The Amphibious Assault Ship U.S.S. Guam LPH-9
I will share a somewhat embarrassing Navy story with you. I was a third class petty officer serving aboard the USS Guam LPH-9 as an air traffic controller. We were in the southern Mediterranean Sea after just leaving Alexandria, Egypt headed for Naples, Italy, I believe. We were all sitting around relaxing when Captain T. A. Stanley called down to CATCC (Carrier Air Traffic Control Center) for a volunteer to hop aboard a helicopter and fly into Athens, Greece on a special mission for him. I knew that Athens was not a scheduled port of call on this tour so I quickly volunteered to go. If I went I would be the only enlisted man who would touch foot on Grecian soil. I couldn’t miss an opportunity like this. And what was this special mission which held such great importance to the captain, you ask? It was to purchase a copy of the New York Times and deliver it to the bridge! I jumped at what I thought would be an easy task and one that could earn some brownie points. I immediately made my way to the flight deck. The helo pilot only had one instruction for me as I boarded, he warned me that we were flying into a highly secure air base (I think he actually said “top secret”, but I’m not sure now), but he definitely said these words verbatim “Don’t take any photos while you’re on the tarmac”. He told me I had one hour to look around and then get back to the helo with the newspaper. I nodded, took a seat and strapped in.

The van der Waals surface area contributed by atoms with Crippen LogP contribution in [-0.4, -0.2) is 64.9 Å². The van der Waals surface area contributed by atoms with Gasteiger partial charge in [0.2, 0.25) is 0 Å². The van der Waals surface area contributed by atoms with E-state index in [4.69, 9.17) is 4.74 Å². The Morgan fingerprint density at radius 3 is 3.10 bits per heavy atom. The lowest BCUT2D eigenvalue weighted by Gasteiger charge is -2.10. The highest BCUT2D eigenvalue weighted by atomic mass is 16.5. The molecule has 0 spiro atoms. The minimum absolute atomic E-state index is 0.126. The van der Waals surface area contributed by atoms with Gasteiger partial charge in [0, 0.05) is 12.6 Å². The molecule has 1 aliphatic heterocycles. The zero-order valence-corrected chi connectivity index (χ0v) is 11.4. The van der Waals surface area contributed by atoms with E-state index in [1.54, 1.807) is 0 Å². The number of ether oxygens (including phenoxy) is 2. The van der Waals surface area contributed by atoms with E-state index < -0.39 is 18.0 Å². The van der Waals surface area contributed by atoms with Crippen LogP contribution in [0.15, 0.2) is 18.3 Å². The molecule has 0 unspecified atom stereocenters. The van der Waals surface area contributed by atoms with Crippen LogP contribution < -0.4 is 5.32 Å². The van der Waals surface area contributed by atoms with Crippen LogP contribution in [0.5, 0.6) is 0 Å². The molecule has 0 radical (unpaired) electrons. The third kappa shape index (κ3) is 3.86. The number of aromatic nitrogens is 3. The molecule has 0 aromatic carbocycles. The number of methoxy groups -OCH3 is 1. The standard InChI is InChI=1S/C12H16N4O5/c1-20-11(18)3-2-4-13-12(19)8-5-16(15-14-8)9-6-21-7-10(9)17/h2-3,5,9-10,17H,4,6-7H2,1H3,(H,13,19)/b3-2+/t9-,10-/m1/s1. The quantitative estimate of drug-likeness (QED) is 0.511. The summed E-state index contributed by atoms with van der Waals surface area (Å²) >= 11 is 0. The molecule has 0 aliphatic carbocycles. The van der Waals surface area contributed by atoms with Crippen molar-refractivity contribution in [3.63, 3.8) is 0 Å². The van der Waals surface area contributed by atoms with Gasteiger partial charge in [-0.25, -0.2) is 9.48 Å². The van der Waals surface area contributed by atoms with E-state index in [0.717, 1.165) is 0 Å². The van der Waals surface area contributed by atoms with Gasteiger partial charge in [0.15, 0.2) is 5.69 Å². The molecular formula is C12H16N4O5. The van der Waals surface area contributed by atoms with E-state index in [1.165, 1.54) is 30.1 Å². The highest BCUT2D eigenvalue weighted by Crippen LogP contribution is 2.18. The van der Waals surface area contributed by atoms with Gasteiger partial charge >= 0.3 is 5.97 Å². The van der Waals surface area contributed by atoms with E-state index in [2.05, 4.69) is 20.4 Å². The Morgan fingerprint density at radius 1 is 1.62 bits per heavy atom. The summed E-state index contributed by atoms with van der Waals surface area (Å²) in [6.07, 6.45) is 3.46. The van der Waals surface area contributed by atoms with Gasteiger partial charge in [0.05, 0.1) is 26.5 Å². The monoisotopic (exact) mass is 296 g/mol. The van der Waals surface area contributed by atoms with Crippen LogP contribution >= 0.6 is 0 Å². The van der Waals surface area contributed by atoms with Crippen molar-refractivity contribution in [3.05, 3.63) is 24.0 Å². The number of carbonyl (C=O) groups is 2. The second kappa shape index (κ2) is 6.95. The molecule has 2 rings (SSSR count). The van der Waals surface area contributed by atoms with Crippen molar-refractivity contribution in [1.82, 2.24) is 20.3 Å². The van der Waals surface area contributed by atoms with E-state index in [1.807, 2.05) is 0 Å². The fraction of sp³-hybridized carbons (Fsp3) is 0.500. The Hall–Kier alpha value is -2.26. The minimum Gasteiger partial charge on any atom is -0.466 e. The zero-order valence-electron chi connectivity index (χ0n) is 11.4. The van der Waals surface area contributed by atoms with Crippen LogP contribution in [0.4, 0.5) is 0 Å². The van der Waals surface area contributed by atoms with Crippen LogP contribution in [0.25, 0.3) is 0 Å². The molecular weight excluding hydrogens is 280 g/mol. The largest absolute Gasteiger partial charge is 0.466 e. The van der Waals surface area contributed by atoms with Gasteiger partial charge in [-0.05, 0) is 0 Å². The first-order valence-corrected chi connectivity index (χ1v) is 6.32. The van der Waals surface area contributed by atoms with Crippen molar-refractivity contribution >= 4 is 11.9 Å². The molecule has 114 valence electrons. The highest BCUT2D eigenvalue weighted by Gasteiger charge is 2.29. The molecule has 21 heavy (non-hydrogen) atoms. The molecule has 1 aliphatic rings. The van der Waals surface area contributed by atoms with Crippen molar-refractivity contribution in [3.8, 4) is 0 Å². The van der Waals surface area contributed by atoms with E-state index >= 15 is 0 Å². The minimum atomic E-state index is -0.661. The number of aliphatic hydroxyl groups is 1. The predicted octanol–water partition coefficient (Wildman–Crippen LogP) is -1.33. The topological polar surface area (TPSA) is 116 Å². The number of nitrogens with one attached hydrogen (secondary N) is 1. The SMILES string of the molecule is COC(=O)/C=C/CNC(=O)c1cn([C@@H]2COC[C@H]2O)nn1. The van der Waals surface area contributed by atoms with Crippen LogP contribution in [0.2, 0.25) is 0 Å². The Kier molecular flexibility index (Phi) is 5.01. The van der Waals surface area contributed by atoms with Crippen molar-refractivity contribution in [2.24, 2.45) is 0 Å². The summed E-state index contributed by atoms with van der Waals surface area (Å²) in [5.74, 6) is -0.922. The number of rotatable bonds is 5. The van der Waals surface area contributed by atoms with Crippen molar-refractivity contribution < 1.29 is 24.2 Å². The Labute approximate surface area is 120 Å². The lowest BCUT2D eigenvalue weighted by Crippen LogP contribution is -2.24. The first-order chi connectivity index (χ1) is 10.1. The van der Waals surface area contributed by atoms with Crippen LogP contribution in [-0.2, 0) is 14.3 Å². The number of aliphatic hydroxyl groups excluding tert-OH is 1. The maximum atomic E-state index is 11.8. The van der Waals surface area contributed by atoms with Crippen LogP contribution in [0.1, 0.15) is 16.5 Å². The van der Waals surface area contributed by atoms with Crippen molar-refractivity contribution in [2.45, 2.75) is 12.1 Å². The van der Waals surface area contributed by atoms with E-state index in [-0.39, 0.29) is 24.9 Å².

Athens, Greece with Mount Olympus appearing in the background
I’d never taken off from a ship before and as we headed for Athens I was awed by how small the ship seemed out in the vastness of the Mediterranean Sea, practically nothing. I surveyed 360 degrees and could see nothing but water and that tiny little ship in the middle of it all. Still in awe as we landed, I stepped onto the tarmac, looked up, saw what I assumed to be Mount Olympus rising into the sky before me, and without thinking I couldn’t resist… I lifted my camera and snapped a photo of “the home of the gods”. Almost immediately sirens began to sound, lights began flashing, then a little yellow jeep with red lights flashing came toward me. Two military police jumped out of the jeep, hustled me into the back seat and carted me off to their headquarters. My camera was confiscated and I was detained and interrogated for exactly one hour. I was finally released after they assured themselves that I was not some type of foreign spy. I boarded the helicopter, minus a camera, film and THE CAPTAIN’S NEWSPAPER! (The one and only job I was sent to perform!). Once we landed back aboard ship, I dejectedly returned to CATCC expecting the captain to personally come down and skin me alive. Instead of balling me out, he called down and personally thanked me for a job well done, he had his paper and said he was very please that I had accomplished my mission. I was perplexed, but never admitted that I’d actually failed, that I didn’t get the paper. A little while later, the pilot came down and explained that he’d seen me being picked up by airport security as soon as we landed and knew I wouldn’t be doing any newspaper shopping any time soon, so he picked one up for me and delivered it to Captain Stanley in my name. Wow, what a guy, if you are out there sir, thank you very much for your good deed and the great story my kids have heard a thousand times by now.
Since joining Facebook and the many military groups it has to offer, I later learned, through a fellow group member that the pilot often tells this story at family gatherings and parties.
Not a problem!
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Revised: Sept. 2013